The first three components – Style, Values and Thinking Process — reflect a person’s preferences.
The tool we use is our DISC. It is an assessment of behavioral preferences based upon personality and environment or situation. It identifies HOW an individual will likely act or react. It is a four quadrant behavior model:
- D refers to Drive or Dominance – it relates to assertiveness and control
- I refers to Influence – it relates to friendliness and communications
- S refers to Steadiness – it relates to patience and persistence
- C refers to Compliance – it relates to structure, organization and standards
Professional Values help explain the interests and motivations that influence an individual’s behavior. They describe WHY an individual acts, or reacts, as they do. Our tool identifies what is important to people, what motivates them and what influences their actions. This is also a four quadrant behavior model that deals with values found in all organizations:
- S refers to Service – it relates to interest in helping others
- T refers to Truth (or Theoretical) – it relates to interest in the theoretical, knowledge and ideas
- E refers to Earnings – it relates to all aspects of economics
- P refers to Power – it relates to having responsibility, being a leader and being accountable
Thinking Process describes the way a person tends to process information, and the kinds of information or data that a person tends to seek. It also defines how they generate ideas, solve problems and communicate. The four Thinking Process dimensions evaluated by the Cornerstone Assessments model are:
- S refers to Scientific – it relates to the tendency to understand things, events and persons by analyzing data and information
- M refers to Methodical – it relates to the tendency to systematically focus on facts, the order or “logic” of specific data, or sequences of events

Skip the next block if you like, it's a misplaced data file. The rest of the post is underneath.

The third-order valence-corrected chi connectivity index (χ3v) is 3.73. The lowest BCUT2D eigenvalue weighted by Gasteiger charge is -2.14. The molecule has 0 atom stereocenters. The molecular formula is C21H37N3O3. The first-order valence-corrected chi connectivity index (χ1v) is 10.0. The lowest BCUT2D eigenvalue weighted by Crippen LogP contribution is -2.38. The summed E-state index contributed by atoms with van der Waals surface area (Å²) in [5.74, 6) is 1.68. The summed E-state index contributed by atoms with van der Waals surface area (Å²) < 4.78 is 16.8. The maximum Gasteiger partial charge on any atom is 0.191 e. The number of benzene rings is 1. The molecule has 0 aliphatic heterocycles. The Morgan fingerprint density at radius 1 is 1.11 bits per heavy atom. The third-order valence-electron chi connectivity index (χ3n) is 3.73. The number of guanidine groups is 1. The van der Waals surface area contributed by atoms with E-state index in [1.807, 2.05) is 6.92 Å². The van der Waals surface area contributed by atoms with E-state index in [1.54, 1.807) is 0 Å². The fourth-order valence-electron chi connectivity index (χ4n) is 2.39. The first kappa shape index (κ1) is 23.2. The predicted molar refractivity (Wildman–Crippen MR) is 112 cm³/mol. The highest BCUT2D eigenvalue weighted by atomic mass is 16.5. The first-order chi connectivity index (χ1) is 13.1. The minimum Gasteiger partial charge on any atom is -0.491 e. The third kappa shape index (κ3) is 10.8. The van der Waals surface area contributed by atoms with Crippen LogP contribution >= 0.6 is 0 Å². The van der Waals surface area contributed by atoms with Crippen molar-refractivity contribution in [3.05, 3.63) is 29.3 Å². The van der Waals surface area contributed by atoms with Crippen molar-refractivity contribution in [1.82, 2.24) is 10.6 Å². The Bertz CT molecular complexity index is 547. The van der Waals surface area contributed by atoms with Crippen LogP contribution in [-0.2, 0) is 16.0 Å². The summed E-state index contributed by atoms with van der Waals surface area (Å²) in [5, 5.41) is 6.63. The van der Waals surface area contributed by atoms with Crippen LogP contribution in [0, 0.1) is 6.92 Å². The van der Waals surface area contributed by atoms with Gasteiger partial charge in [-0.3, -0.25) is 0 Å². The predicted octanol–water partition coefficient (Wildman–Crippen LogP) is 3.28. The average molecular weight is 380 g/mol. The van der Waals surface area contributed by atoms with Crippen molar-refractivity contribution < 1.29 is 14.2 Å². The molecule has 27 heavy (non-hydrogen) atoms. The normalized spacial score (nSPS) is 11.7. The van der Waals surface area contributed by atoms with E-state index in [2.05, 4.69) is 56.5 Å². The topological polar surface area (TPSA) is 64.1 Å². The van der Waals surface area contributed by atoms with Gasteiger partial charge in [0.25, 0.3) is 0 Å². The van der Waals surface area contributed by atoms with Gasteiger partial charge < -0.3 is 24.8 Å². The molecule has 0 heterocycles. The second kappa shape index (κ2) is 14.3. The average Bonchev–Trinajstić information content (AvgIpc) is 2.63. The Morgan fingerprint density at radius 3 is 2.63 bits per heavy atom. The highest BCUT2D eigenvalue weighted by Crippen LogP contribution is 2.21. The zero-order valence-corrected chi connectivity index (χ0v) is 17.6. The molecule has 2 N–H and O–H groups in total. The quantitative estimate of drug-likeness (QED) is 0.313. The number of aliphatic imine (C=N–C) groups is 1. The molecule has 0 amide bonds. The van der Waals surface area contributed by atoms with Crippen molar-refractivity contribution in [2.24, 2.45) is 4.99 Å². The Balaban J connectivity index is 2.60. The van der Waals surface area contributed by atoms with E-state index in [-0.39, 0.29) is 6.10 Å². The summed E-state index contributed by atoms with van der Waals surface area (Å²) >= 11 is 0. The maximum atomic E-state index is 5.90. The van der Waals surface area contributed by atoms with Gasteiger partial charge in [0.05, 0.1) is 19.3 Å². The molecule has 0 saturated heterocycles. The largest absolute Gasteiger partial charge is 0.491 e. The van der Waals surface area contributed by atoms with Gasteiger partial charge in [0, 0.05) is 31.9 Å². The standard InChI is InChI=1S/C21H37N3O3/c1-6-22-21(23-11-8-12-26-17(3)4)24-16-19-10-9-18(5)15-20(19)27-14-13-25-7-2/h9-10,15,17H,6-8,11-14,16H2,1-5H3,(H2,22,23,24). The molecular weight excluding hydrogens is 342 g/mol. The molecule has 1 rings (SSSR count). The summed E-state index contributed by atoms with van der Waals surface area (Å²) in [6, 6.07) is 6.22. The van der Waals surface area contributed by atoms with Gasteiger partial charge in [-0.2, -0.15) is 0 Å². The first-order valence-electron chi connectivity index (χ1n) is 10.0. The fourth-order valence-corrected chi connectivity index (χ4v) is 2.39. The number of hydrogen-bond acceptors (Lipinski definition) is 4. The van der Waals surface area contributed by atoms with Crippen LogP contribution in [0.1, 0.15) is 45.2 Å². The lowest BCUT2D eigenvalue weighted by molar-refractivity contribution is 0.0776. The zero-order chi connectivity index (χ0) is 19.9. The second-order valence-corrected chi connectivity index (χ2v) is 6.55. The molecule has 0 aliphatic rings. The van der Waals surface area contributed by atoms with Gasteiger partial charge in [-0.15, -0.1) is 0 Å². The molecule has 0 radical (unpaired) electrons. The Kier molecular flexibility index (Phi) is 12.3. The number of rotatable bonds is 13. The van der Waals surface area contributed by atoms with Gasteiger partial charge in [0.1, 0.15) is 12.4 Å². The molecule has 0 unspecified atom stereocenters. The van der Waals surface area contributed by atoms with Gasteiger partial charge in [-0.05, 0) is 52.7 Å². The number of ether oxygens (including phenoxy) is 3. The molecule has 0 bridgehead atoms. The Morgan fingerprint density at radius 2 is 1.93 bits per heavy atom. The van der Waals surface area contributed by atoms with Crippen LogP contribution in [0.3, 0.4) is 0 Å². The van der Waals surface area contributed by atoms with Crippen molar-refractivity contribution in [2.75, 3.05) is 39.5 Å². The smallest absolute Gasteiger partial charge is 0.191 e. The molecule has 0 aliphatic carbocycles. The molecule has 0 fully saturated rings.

- E refers to Emotional – it relates to the tendency to focus on interpersonal (verbal and non-verbal) cues when determining actions and decisions; at times to consider personal feelings
- G refers to Global – it relates to the tendency to focus on events as a whole, rather than on their details or specifics; to consider the likely long-term impact of current situations or decisions
The Style, Professional Values, and Thinking Process Components are interrelated. Professional Values guide both Style and Thinking Process, since the way one acts and the information one utilizes tend to jointly provide a framework for Professional Values.
On the other hand, the way we express our Style is also influenced by Thinking Process. Certain actions and the way they are performed are influenced by the kind of information or data on which they are based.
These components also consider three perspectives of a person’s profile: Off Guard, Wanted, and Perceived.
— Off Guard profiles indicate a person’s preference when they feel they can be themselves “without any disguise” or when they are under pressure.
— Wanted profiles indicate the way a person would like to present themselves to others in order to reach their personal and professional goals.
— Perceived profiles indicate the perception others may have of the person overall.
The final two components are skills; they reflect what a person can do.
This refers to the capability or skill a person has to learn from experience, acquire new knowledge, understand new concepts, solve problems using logic and previous knowledge, think in an abstract way and understand complex ideas.
This refers to the capability or skill a person has to understand their own needs, feelings and emotions; others’ needs, feelings and emotions; the impact of their actions on others; and even the consequences of their emotions on their ability to reach their own goals.
Both kinds of intelligence may help a person reach their preferences and aspirations, or they may set limits to that possibility. At the same time, Style, Professional Values and Thinking Process may either contribute to, or hinder, the expression of Rational Intelligence and Emotional Intelligence.
Our online platform is available whenever you need it. A single assessment takes 45 – 60 minutes, depending upon whether the job side is also being completed. Results are immediate.
The Cornerstone Assessment provides the trained user the ability to link the results of the five individual assessments, understand their interrelationships and develop a great deal of insight into the person being assessed.